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Review: PowerColor Radeon HD 7950 PCS+

by Parm Mann on 10 February 2012, 09:30 4.5

Tags: PowerColor (6150.TWO)

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You've seen and heard almost everything you need to know about AMD's Radeon HD 7950. The card, based on a new Graphics Core Next architecture, is a little slower and quite a lot cheaper than the top-of-the-line HD 7970, available in a variety of custom-cooled models, able to overclock like hell, and, when configured in CrossFire, able to offer excellent performance at ultra-high resolutions (or not, as was the case in certain titles).

There's no shortage of information, and the Radeon HD 7950 is a stonking-good card, but you might be left pondering one last question; which HD 7950 is right for me?

The reference design is mighty fine, and a safe bet at around £350, but XFX's Black Edition Double Dissipation model touts greater performance with factory-overclocked core and memory frequencies of 900MHz and 5,500MHz, respectively. It's the quickest HD 7950 we've seen, but not the coolest; that accolade goes to Sapphire's HD 7950 OC. While slightly slower at 900MHz on the core and 5,000MHz on memory, Sapphire's card proved to be both quieter and cooler in use.

Decisions, decisions. But before we choose a winner, we're throwing a third contender into the mix: the PowerColor Radeon HD 7950 PCS+.

If aesthetics and first impressions factor into your graphics-card buying decisions, then PowerColor's off to a good start. The 7950 PCS+ has a sporty look and feel to it, and comes across as a quality high-end product.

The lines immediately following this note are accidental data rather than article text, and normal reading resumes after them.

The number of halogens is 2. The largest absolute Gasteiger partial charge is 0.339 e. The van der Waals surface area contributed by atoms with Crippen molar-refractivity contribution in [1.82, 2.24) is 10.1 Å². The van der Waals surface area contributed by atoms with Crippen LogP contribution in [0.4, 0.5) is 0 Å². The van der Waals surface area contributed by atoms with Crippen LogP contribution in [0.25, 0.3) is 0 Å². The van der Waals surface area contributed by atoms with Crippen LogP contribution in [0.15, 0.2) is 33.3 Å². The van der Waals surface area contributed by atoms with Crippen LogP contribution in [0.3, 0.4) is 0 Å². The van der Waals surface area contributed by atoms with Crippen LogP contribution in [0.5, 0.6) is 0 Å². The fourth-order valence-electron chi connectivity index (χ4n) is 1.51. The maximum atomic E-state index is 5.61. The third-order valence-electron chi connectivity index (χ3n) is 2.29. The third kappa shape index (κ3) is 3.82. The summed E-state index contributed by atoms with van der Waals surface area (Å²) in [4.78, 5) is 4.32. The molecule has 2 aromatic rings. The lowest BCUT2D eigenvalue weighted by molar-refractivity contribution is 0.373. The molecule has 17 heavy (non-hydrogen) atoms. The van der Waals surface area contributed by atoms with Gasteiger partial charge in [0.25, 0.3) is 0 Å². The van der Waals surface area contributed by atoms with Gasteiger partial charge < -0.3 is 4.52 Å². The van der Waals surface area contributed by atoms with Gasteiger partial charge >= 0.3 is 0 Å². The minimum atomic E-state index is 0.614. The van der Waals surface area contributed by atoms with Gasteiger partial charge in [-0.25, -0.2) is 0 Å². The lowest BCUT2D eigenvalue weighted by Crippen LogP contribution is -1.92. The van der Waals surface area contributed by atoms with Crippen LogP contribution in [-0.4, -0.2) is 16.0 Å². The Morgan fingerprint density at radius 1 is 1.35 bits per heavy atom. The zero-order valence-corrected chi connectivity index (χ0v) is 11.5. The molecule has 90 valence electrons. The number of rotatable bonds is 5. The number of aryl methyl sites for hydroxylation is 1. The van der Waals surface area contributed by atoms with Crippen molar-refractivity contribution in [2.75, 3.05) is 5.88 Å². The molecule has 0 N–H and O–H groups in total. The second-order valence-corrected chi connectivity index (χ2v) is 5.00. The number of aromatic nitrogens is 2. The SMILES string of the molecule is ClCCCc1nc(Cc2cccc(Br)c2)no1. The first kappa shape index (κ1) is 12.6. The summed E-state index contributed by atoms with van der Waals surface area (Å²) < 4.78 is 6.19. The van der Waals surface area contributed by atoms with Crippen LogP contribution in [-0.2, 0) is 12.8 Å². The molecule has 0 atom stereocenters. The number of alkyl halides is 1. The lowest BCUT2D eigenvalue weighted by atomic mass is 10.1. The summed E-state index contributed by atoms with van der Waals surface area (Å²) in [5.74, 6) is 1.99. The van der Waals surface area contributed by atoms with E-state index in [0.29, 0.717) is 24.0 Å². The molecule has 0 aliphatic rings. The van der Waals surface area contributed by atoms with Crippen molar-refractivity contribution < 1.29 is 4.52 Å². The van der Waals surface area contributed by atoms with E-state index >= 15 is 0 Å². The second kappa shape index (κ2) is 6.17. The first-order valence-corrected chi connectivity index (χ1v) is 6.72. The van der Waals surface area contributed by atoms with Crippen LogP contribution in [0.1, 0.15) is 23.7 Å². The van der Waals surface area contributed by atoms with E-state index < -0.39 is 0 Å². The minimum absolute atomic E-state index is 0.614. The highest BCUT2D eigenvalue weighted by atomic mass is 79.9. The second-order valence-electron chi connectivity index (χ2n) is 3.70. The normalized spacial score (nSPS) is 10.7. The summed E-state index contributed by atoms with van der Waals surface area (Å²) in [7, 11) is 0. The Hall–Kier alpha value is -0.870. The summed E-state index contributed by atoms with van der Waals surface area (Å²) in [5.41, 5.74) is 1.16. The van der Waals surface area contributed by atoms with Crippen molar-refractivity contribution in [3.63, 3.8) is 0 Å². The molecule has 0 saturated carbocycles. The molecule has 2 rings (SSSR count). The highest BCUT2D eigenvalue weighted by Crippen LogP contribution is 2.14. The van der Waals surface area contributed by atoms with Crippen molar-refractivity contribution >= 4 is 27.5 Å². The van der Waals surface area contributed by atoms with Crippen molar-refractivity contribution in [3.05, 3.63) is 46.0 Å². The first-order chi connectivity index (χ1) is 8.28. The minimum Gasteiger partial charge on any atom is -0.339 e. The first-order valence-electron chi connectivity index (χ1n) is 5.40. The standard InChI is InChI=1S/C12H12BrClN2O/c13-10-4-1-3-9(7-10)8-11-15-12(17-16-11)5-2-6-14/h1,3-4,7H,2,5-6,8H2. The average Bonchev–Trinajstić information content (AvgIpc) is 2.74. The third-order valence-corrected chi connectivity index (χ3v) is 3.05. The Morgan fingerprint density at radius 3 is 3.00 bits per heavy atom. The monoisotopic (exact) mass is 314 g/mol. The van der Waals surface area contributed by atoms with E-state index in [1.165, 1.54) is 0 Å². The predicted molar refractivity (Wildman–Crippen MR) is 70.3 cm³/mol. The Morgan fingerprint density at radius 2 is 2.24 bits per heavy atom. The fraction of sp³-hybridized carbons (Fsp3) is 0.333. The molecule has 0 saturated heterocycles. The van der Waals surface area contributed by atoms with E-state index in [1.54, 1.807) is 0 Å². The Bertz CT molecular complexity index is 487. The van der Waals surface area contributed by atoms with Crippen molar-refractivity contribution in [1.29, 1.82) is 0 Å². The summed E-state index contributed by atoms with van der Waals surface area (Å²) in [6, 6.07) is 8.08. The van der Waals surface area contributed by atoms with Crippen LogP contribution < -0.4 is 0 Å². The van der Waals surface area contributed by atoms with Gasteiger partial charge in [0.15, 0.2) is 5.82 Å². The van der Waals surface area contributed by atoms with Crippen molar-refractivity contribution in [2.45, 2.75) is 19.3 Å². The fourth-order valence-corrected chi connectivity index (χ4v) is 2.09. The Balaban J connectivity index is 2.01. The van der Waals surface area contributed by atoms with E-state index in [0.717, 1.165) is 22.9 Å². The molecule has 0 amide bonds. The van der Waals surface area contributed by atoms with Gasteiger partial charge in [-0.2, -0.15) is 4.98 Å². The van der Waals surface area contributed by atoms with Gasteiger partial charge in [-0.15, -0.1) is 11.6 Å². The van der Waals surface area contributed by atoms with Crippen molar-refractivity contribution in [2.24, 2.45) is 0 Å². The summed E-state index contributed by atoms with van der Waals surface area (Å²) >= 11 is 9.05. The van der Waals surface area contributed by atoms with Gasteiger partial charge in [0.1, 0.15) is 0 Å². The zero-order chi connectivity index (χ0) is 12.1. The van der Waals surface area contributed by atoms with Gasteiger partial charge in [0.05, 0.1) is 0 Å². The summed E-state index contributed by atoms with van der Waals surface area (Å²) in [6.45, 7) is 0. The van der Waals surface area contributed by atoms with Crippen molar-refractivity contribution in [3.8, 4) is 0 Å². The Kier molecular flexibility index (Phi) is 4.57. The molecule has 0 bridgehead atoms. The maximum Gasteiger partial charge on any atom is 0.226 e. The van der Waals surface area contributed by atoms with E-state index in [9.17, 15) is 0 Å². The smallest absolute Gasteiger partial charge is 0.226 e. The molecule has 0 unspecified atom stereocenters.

The matte-black shroud has a lovely, almost rubber-like feel to it, and it blends perfectly with the black PCB and silver heatpipes. Granted, you won't see much of it when it's mounted in your PC, but the PCS+ is one of the better-looking 7950s on the market.

In keeping with most other Radeon HD 7950s, the PCS+ edition measures just under 270mm in length, and it isn't particularly heavy at 675g. Power is sourced through a pair of upward-facing six-pin PCIe power connectors, two CrossFire links are present, and there's a BIOS switch that allows the user to switch between two pre-installed BIOS profiles with ease.

Keeping to AMD's default specification, the rear I/O panel features an open vent and four video output connectors arranged in a single row. They consist of DVI, HDMI and a pair of mini-DisplayPorts.

The card has plenty in common with a reference Radeon HD 7950, but the PCS+ is all about the factory overclock and custom cooler.

Whereas AMD's bog-standard card ships with Tahiti Pro core clocked at 800MHz, PowerColor's PCS+ edition raises that central operating frequency to 880MHz. A 10 per cent bump is a healthy step in the right direction, but the card's 3GB GDDR5 frame buffer remains clocked at an effective 5,000MHz, and if you've been paying attention thus far, you'll have noted that PowerColor's card isn't overclocked as high as the alternatives from Sapphire and XFX.

But that shouldn't signal an automatic defeat. While the other two contenders are likely to offer a touch more out-the-box performance, the PCS+ has a particularly meaty-looking heatsink and fan configuration that should bode well for operating noise and temperature.

The exotic cooler consists of dual 92mm fans that draw air over three 8mm-thick heatpipes and a pure copper base. That's two fewer heatpipes than the Sapphire card, but the 7950 isn't a particularly hot-running GPU when you attach a decent heatsink and fan, and PowerColor reckons the PCS+ will lower operating temperatures by up to 15 per cent compared to reference, while reducing noise levels by up to 20 per cent as well.

Cooler and quieter is just the way we like it, and PowerColor appears to be competitive on price, too. At the time of writing, the heavily-overclocked XFX HD 7950 Black Edition Double Dissipation fetches roughly £390 at retail, the Sapphire HD 7950 OC will set you back somewhere in the region of £380, while PowerColor's HD 7950 PCS+ can be found at £370. Let's find out which is best.